Tisvilde

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Tisvildeleje at the sea of Kattegat.

Tisvilde is a small town with a population of 1,537 (1 January 2014) [1] located on the north coast of the island Zealand (Sjælland) in Denmark 60 km (37 mi) in Gribskov Municipality, northeast of Hillerød.

Tisvildeleje is the coastal part of Tisvilde. "Leje" roughly translates as 'plain' and used to be a fishermans village. Now most of the fishermen's houses are used as charming summer residences. The southeast of Tisvilde is referred to as Tibirke.

Etymology[edit]

The name Tisvilde broken down to Tis-vilde, means "Ti's vælde" and have many interpretations. It can be understood as Where Tyr Reigns and the area is conceived as dedicated to the god Tyr in former ages. Ti is a common word for Tir (Týr) in Danish place names and can also mean God, without being specific about what God. "Væld" also means a spring and that spring is believed to be the spring known as Helene Spring nowadays. In addition "Væld" is also referring to the old Nordic word "ved" or "wald" meaning Forest. Tisvilde was previously covered by extensive oak woods, before the sand drifts began. So all in all, Tisvilde has three parallel meanings: Where Tyr Reigns, Tyrs Spring and Tyrs Forest.[citation needed]

The word Leje is used in several other place names in Denmark, such as Liseleje west of Tisvildeleje or Rågeleje and Gilleleje to the east.

Landmarks[edit]

Natural[edit]

Pine trees in the protected plantation of Tisvilde Hegn.

Tisvilde Hegn[edit]

From around 1500, drifting sands began to bury the fields and farms around Tisvilde. The problem accelerated over the years and by 1700, most of the area had been deserted. Several attempts to counter the forces of nature, had been tried, but in 1724 the German Johan Ulrich Røhl was hired by the Crown and by help of the local peasants and 100 soldiers from Copenhagen, they managed to stop the dunes in the course of the 1730s, by covering them with seaweed and digging trenches. But while the dunes was successfully stopped in their march against civilisation, the sands had covered and transformed the countryside and made it completely barren. From around 1800 to 1900 this state was reversed, by planting the c. 1,300 ha forest[2] of Tisvilde Hegn in association with the plantations of Asserbo and Liseleje southwest. The first tree species to be planted was scots pine and later followed by spruce, birch, beech and oak. Tisvilde Hegn is the oldest plantation in Denmark[2] and now a Natura 2000 area, due to its rare habitat-types, flora and fauna and important birdlife.[3] Some of the species to be protected here is northern crested newt and large white-faced darter.[4]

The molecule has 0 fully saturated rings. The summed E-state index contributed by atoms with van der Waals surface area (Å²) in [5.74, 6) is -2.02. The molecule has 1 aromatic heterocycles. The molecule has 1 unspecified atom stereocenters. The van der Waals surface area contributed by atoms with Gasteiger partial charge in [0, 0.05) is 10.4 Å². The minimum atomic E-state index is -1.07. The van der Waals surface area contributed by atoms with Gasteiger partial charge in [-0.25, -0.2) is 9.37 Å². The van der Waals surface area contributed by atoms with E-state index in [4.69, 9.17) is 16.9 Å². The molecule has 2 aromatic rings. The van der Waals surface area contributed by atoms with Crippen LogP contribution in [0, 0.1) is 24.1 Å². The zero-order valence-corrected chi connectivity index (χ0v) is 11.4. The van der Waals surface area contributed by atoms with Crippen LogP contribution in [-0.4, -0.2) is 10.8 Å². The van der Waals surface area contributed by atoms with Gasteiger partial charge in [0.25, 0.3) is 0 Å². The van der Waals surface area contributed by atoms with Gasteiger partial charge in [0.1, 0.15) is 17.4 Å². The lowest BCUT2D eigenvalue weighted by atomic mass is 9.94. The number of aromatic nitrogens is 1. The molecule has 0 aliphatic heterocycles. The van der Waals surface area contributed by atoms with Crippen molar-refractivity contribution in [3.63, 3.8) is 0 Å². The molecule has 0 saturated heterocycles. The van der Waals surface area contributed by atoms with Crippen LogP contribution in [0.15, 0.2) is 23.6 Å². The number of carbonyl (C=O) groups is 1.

The coastline at Tisvilde Hegn is known for its stretches of white, clean and child-friendly sandy beaches.[5]

Springs[edit]

  • Helene Spring is one of Denmark's most famous springs, and legend has it that anyone whose illness has not responded successfully to other forms of treatment must come to the spring on 23 June (Sankt Hans Eve or Midsummer's Eve). Culturally, legend in Denmark has it that if one consumes a certain amount of water from its springs in the night and then stays at Saint Helene's grave until morning, he should be cured of all his sicknesses.[6]

Manmade[edit]

  • Tibirke Church was built on the site of an ancient "vi", a pre-Christian holy place. At the foot of the church near Bækkebrovej is a spring which may have been the place where pilgrims came in days of old. The church was originally the center of a small village with 10 farms, but they were all (including Tibirke Church) buried by drifting sand dunes and abandoned by order of the King in 1725.[5][7]
  • Helene's Tomb is now a rectangular, grazed area surrounded by low stone fences. The two boulders leaning against each other indicate Helene's Tomb. It is located at Sankt Helenevej, 3220 Tisvildeleje.[8]
  • Wieth-Knudsen Observatory built in 1959, is located in southern part of the town. The observatory is offering astronomical meetings open to the public, twice each month throughout the year.[9]

Events and activities[edit]

Being a popular summer destination for tourists, the level of activity is at its peak during the summer months. Examples are:

  • Tisvilde flea market. Every Saturday throughout the summer a large, lively flea market (Tisvilde Loppemarked) is held in the Birkepladsen in front of Tisvildeleje station. The flea market is exclusively for private individuals, which means stalls full of unique finds from box-rooms and attics.[10]
  • Musik i Lejet (English: Music in "Lejet"). An annual outdoor music festival held each summer.[11]

References[edit]

  1. ^ "BEF44: Population 1st January, by urban areas" database from Statistics Denmark
  2. ^ a b Tisvilde Hegn Gyldendals Open Encyclopedia (Danish)
  3. ^ Natura 2000 Actionplan proposal - Tisvilde Hegn and Melby Overdrev Danish Nature Agency (Danish)
  4. ^ Tisvilde Hegn and Melby Overdrev (H119) Habitatarter.dk (Danish)
  5. ^ a b Tisvilde Hegn Danish Nature Agency. A map of the area. (Danish)
  6. ^ "Tisvildeleje" (in Lingala). VisitDenmark. Retrieved 2013-02-12. 
  7. ^ "Tisvildeleje Travel Guide". Retrieved 2013-02-12. 
  8. ^ "historiske minder". Tisvilde.dk. Retrieved 2013-02-12. 
  9. ^ "Dr. N.P. Wieth-Knudsen Observatoriet". Astronomisk.dk. Retrieved 2013-02-12. 
  10. ^ Tisvilde Loppemarked
  11. ^ "Musik i Lejet | Sommerens festival i Tisvildeleje". Musikilejet.dk. Retrieved 2013-02-12. 

External links[edit]

Coordinates: 56°03′08″N 12°05′05″E / 56.05222°N 12.08472°E / 56.05222; 12.08472